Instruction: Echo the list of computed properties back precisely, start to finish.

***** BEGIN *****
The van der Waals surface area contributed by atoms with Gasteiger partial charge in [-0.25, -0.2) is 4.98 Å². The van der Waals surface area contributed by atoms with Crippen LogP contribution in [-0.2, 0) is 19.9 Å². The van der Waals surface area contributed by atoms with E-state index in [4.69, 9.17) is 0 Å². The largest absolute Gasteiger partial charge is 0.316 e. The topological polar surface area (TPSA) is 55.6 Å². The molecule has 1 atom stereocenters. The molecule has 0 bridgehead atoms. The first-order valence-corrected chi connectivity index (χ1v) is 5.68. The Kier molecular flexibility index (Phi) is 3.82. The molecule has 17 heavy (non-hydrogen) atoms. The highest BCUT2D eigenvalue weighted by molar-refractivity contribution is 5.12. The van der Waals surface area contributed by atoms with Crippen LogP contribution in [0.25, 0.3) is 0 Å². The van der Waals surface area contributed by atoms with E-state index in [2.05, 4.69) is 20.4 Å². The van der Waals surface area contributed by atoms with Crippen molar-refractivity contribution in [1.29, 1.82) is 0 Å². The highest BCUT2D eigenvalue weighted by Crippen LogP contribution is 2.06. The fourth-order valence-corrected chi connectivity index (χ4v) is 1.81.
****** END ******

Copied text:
The van der Waals surface area contributed by atoms with Gasteiger partial charge in [-0.25, -0.2) is 4.98 Å². The van der Waals surface area contributed by atoms with Crippen LogP contribution in [-0.2, 0) is 19.9 Å². The van der Waals surface area contributed by atoms with E-state index in [4.69, 9.17) is 0 Å². The largest absolute Gasteiger partial charge is 0.316 e. The topological polar surface area (TPSA) is 55.6 Å². The molecule has 1 atom stereocenters. The molecule has 0 bridgehead atoms. The first-order valence-corrected chi connectivity index (χ1v) is 5.68. The Kier molecular flexibility index (Phi) is 3.82. The molecule has 17 heavy (non-hydrogen) atoms. The highest BCUT2D eigenvalue weighted by molar-refractivity contribution is 5.12. The van der Waals surface area contributed by atoms with Crippen LogP contribution in [0.25, 0.3) is 0 Å². The van der Waals surface area contributed by atoms with E-state index in [2.05, 4.69) is 20.4 Å². The van der Waals surface area contributed by atoms with Crippen molar-refractivity contribution in [1.29, 1.82) is 0 Å². The highest BCUT2D eigenvalue weighted by Crippen LogP contribution is 2.06. The fourth-order valence-corrected chi connectivity index (χ4v) is 1.81.